How Flour is Milled
According to the Strategis profile, there were 98 establishments in Canada that fell within this industrial classification. Of these, 48 are wheat milling establishments. An additional 7 are industrial scale oat milling establishments. The remainder are primarily specialized milling (commodities other than the primary cereal grains, wheat, oats, barley and corn that include dried fruits and vegetables, pulses and other specialty crops) and further processing establishments that are in the bakery mix and dough preparation business. A number of bakery mix establishments are co-located with wheat milling facilities.
Canadian wheat mills process approximately 3.25 million tonnes of Canadian wheat annually, of which, approximately 75% is produced in western Canada. The majority of eastern Canadian wheat processed is grown in Ontario, but milling wheat is also produced in Quebec and Atlantic provinces.
Total flour and other milled wheat products destined for human consumption are about 2.4 million tonnes annually. The balance of production is sold as “millfeeds” (by-product) destined for manufacturing of animal feeds and pet foods. Small quantities of wheat flour are used for non-food industrial further processing.
Canadian oat mills process approximately 600,000 tonnes of milling quality oats annually. This Canadian sub-sector relies heavily on the United States market and holds a disproportionate share of total North American oat milling capacity, having expanded considerably in the past 15 years.
The Canadian cereal grain milling industry employs approximately 1,400 production workers and an additional 500 persons in other capacities.
The milling industry has undergone extensive modernization and significant capacity expansion between the mid1990s and 2018. The capacity expansion has been market-driven, closely tracking population growth. Current replacement cost of all wheat and oat milling establishments is estimated to be between $1.5 billion and $2.0 billion.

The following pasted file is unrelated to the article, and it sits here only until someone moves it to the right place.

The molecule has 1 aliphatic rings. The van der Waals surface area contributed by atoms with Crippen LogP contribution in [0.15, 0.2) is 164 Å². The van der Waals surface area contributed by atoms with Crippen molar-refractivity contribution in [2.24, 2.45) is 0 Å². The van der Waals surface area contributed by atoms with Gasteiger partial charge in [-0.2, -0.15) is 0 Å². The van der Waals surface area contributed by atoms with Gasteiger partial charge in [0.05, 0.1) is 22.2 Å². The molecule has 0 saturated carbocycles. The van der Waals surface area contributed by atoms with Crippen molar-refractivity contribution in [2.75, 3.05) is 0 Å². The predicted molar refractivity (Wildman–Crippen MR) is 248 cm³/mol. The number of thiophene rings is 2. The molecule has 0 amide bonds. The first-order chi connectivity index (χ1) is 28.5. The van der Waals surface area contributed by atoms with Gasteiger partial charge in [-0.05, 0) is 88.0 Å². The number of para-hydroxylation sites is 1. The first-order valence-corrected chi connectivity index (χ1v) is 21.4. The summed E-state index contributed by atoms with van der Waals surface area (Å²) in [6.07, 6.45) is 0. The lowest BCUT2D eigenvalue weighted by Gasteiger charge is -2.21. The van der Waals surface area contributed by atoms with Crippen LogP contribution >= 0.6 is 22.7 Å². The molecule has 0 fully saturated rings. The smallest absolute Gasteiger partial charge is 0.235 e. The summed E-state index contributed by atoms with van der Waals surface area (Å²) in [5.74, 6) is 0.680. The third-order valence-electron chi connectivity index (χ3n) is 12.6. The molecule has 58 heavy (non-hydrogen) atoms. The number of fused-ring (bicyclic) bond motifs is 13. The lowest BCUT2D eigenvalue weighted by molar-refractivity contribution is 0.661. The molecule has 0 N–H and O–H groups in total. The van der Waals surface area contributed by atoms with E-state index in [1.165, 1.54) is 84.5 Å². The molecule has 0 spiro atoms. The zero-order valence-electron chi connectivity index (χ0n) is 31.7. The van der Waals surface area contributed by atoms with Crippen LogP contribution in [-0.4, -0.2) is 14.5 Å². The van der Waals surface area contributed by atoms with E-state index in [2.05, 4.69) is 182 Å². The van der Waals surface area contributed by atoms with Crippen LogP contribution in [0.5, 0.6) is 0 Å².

Value of Shipments and Value-added
The value of industry shipments from year to year is largely dependent upon the prevailing North American market values of cereal grains. In recent years, the value of industry shipments has been approximately $2.0 billion, of which value added has accounted for approximately $250 to $300 million.
International Trade Performance
The Canadian cereal grain milling industry operates within and enjoys the competitive advantage of the North American Free Trade Agreement. There is considerable bilateral trade in grains, milled grain products and further processed grain based foods such as bakery products, breakfast cereals, and bakery mixes. This volume of two-way trade increased gradually but steadily for over a decade after the provisions of NAFTA came into effect. The balance of trade has varied.
Canada/U.S./Mexico Agreement CUSMA has led to regional and North American product mandating of milling and further processing facilities.
Milling industry export performance to export markets has been modest, notwithstanding Canada’s reputation as a supplier of high quality grains and grain products. Most developed countries have sufficient milling industry infrastructure to be essentially self-sufficient in milled grain products with some export capability. Regional proximity of these competitors to less developed economies has historically conferred a competitive advantage that has been difficult for Canadian milling firms to overcome, particularly taking into account changes in transportation and port infrastructure in some markets. Despite these competitive challenges, the Canadian grain milling industry ships products to 30 or more export markets annually.
What are rye products?
Rye is also a cereal grain grown in both eastern and western Canada. It is best known for its use in making "rye bread", dark, light and pumpernickel. Like wheat, rye can be milled into a number of different products ranging from whole grain rye flour, light and dark rye flours, cracked and other coarsely ground flours.